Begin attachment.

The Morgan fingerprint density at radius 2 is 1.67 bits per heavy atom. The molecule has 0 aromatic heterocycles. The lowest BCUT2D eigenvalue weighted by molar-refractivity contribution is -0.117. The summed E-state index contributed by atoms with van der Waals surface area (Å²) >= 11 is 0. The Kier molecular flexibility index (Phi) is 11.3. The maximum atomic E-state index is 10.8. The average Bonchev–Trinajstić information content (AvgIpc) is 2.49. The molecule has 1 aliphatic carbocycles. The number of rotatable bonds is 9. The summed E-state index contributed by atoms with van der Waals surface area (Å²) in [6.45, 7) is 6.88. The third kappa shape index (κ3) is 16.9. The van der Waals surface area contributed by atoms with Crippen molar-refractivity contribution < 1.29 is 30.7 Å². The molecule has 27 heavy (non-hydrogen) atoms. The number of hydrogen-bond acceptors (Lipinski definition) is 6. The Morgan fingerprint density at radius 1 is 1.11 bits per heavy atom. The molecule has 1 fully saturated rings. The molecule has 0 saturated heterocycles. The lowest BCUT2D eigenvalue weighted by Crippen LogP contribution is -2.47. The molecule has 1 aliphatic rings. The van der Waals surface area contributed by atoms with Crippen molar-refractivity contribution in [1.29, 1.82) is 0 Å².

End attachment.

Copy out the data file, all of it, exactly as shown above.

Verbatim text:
The Morgan fingerprint density at radius 2 is 1.67 bits per heavy atom. The molecule has 0 aromatic heterocycles. The lowest BCUT2D eigenvalue weighted by molar-refractivity contribution is -0.117. The summed E-state index contributed by atoms with van der Waals surface area (Å²) >= 11 is 0. The Kier molecular flexibility index (Phi) is 11.3. The maximum atomic E-state index is 10.8. The average Bonchev–Trinajstić information content (AvgIpc) is 2.49. The molecule has 1 aliphatic carbocycles. The number of rotatable bonds is 9. The summed E-state index contributed by atoms with van der Waals surface area (Å²) in [6.45, 7) is 6.88. The third kappa shape index (κ3) is 16.9. The van der Waals surface area contributed by atoms with Crippen molar-refractivity contribution < 1.29 is 30.7 Å². The molecule has 27 heavy (non-hydrogen) atoms. The number of hydrogen-bond acceptors (Lipinski definition) is 6. The Morgan fingerprint density at radius 1 is 1.11 bits per heavy atom. The molecule has 1 fully saturated rings. The molecule has 0 saturated heterocycles. The lowest BCUT2D eigenvalue weighted by Crippen LogP contribution is -2.47. The molecule has 1 aliphatic rings. The van der Waals surface area contributed by atoms with Crippen molar-refractivity contribution in [1.29, 1.82) is 0 Å².